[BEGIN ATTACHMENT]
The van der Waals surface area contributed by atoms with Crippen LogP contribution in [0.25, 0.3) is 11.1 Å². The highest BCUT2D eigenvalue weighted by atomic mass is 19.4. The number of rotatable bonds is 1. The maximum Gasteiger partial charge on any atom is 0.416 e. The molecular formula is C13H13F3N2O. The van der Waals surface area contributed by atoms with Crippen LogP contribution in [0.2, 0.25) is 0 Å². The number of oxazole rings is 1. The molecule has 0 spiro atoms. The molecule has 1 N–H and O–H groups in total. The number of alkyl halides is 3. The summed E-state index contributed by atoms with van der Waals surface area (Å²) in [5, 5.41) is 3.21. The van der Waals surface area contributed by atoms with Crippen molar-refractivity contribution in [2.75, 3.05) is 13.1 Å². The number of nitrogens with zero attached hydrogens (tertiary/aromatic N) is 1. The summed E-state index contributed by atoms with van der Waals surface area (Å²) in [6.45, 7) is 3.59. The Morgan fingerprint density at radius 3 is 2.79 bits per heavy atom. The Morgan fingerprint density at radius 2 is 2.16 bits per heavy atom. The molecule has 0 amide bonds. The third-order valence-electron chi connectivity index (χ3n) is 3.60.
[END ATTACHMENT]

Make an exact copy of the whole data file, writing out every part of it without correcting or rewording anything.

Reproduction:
The van der Waals surface area contributed by atoms with Crippen LogP contribution in [0.25, 0.3) is 11.1 Å². The highest BCUT2D eigenvalue weighted by atomic mass is 19.4. The number of rotatable bonds is 1. The maximum Gasteiger partial charge on any atom is 0.416 e. The molecular formula is C13H13F3N2O. The van der Waals surface area contributed by atoms with Crippen LogP contribution in [0.2, 0.25) is 0 Å². The number of oxazole rings is 1. The molecule has 0 spiro atoms. The molecule has 1 N–H and O–H groups in total. The number of alkyl halides is 3. The summed E-state index contributed by atoms with van der Waals surface area (Å²) in [5, 5.41) is 3.21. The van der Waals surface area contributed by atoms with Crippen molar-refractivity contribution in [2.75, 3.05) is 13.1 Å². The number of nitrogens with zero attached hydrogens (tertiary/aromatic N) is 1. The summed E-state index contributed by atoms with van der Waals surface area (Å²) in [6.45, 7) is 3.59. The Morgan fingerprint density at radius 3 is 2.79 bits per heavy atom. The Morgan fingerprint density at radius 2 is 2.16 bits per heavy atom. The molecule has 0 amide bonds. The third-order valence-electron chi connectivity index (χ3n) is 3.60.